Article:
2023 was a good year for the stock market. The MSCI World index returned +24%.
Our portfolio beat the market by 8 percentage points, returning +32%. The outperformance of the portfolio over the index can be attributed to stock selections, a geographical overweight in Europe, and some timing ability (avoiding part of the March bank crash).
I’m satisfied with the 2023 performance because the Financials sector, in which most of the portfolio is concentrated, did not do particularly well last year. It was easy to post a strong 2023 if you invested in Technology, not so easy if you invested in Financials.
Behind the good performance of the stock market in 2023 was a change in expectations about inflation and the economy. A year ago, inflation was running too high, and the worry was that central banks would have to increase interest rates to levels that would bring about a recession.
These fears have so far proven unfounded. Inflation has come down, and the global economy has been able to digest higher interest rates while experiencing only a mild slowdown.
As a result, investors have become more optimistic, and they have bid up the prices of stocks. In the near term, the rally may well continue, because liquidity conditions remain supportive.
Looking further out, my hunch is that inflation will make a comeback. The labour market is still tight, and the US Federal Reserve is adding fuel to the economic fire for political reasons (it tries to maintain a strong economy for the US November Presidential elections).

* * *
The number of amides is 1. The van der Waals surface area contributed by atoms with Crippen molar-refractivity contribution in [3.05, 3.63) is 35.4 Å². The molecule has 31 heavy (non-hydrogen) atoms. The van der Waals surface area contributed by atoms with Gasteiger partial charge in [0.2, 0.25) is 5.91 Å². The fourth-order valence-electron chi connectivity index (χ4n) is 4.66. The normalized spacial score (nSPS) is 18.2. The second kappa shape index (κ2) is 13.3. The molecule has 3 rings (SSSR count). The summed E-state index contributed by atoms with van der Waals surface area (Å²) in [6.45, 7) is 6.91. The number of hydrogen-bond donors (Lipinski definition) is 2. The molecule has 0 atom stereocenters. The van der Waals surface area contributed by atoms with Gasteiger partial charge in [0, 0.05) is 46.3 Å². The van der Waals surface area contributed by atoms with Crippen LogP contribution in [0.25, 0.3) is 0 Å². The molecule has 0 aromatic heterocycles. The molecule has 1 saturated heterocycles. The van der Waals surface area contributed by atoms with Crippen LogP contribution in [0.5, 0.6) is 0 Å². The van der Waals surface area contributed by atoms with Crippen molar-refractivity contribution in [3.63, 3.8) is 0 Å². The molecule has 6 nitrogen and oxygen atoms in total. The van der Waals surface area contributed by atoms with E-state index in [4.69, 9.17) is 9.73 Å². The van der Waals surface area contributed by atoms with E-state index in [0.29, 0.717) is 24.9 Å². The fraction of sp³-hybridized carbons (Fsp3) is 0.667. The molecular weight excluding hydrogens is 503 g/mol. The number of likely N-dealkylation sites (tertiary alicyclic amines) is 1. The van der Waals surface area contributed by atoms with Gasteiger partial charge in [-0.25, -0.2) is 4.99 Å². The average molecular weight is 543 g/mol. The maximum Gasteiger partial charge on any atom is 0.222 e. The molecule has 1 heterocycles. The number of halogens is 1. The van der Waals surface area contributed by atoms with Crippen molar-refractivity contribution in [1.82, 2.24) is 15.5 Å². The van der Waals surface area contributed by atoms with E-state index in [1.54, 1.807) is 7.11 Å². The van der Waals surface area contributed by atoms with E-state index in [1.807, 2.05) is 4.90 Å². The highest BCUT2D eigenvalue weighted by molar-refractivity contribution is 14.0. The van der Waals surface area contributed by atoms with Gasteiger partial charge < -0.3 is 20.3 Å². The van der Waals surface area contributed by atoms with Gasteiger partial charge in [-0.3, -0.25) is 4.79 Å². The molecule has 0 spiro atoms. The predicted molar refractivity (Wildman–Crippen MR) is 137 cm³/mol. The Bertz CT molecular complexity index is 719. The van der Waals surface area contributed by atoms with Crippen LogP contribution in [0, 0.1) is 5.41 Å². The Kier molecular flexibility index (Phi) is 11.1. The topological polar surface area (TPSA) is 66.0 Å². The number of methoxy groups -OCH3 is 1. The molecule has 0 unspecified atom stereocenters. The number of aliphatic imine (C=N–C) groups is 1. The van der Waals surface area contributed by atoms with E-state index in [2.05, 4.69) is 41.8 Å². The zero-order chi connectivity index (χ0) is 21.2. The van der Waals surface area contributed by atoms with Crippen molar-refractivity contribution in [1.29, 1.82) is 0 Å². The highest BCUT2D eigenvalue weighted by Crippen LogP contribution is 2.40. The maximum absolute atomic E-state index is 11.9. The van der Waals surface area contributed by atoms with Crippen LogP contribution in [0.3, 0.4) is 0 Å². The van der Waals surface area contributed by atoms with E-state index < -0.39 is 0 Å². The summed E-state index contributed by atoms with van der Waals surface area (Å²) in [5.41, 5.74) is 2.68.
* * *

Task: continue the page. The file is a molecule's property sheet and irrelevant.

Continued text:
If inflation returns, another round of monetary tightening will be necessary, and a recession should finally follow.
It is, however, too early to position for recession, in my view. Underlying inflation is still falling and the economy is strengthening.
If and when these trends change, it may be time to turn more cautious.
Overall, I am neither extremely bullish nor bearish for 2024. I don’t see a bubble in the market, but neither is the market dramatically undervalued. A repeat of 2023’s strong performance for the overall market is unlikely, but I do believe a worthwhile positive return is available from stocks, especially the non-US, value parts of the market.
As far as my portfolio is concerned, the thesis I have about Financials – that they are undervalued and should outperform in the new post-pandemic economic environment – has not yet played out. In a positive scenario, a full normalisation of bank valuations could lead to another strong year.
While we wait for that, the companies in the portfolio pay close to 10% a year to shareholders via dividends and buybacks. This beats investing in cash, even with the higher interest rates now available. So I’m happy to hold the stocks in the portfolio, while keeping an eye on the evolution of inflation and the economy. A reversal in current benign trends in these macro variables may call for a reduced risk approach at some point during the year.